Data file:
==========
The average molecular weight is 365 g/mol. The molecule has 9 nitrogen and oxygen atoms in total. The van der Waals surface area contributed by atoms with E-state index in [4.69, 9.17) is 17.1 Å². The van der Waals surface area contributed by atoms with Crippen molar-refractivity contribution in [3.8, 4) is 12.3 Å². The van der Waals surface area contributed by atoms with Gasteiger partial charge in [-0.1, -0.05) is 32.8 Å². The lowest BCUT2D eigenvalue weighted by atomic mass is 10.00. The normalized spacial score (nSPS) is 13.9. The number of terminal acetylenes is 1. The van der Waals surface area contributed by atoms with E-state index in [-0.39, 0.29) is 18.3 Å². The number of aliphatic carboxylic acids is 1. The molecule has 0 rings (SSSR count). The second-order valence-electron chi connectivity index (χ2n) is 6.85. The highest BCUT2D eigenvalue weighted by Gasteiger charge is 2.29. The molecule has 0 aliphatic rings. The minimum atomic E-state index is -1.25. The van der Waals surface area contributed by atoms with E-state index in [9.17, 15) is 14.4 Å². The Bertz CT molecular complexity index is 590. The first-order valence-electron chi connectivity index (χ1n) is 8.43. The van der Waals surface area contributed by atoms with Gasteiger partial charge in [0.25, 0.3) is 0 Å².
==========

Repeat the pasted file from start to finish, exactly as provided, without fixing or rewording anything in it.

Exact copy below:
The average molecular weight is 365 g/mol. The molecule has 9 nitrogen and oxygen atoms in total. The van der Waals surface area contributed by atoms with E-state index in [4.69, 9.17) is 17.1 Å². The van der Waals surface area contributed by atoms with Crippen molar-refractivity contribution in [3.8, 4) is 12.3 Å². The van der Waals surface area contributed by atoms with Gasteiger partial charge in [-0.1, -0.05) is 32.8 Å². The lowest BCUT2D eigenvalue weighted by atomic mass is 10.00. The normalized spacial score (nSPS) is 13.9. The number of terminal acetylenes is 1. The van der Waals surface area contributed by atoms with E-state index in [-0.39, 0.29) is 18.3 Å². The number of aliphatic carboxylic acids is 1. The molecule has 0 rings (SSSR count). The second-order valence-electron chi connectivity index (χ2n) is 6.85. The highest BCUT2D eigenvalue weighted by Gasteiger charge is 2.29. The molecule has 0 aliphatic rings. The minimum atomic E-state index is -1.25. The van der Waals surface area contributed by atoms with E-state index in [9.17, 15) is 14.4 Å². The Bertz CT molecular complexity index is 590. The first-order valence-electron chi connectivity index (χ1n) is 8.43. The van der Waals surface area contributed by atoms with Gasteiger partial charge in [0.25, 0.3) is 0 Å².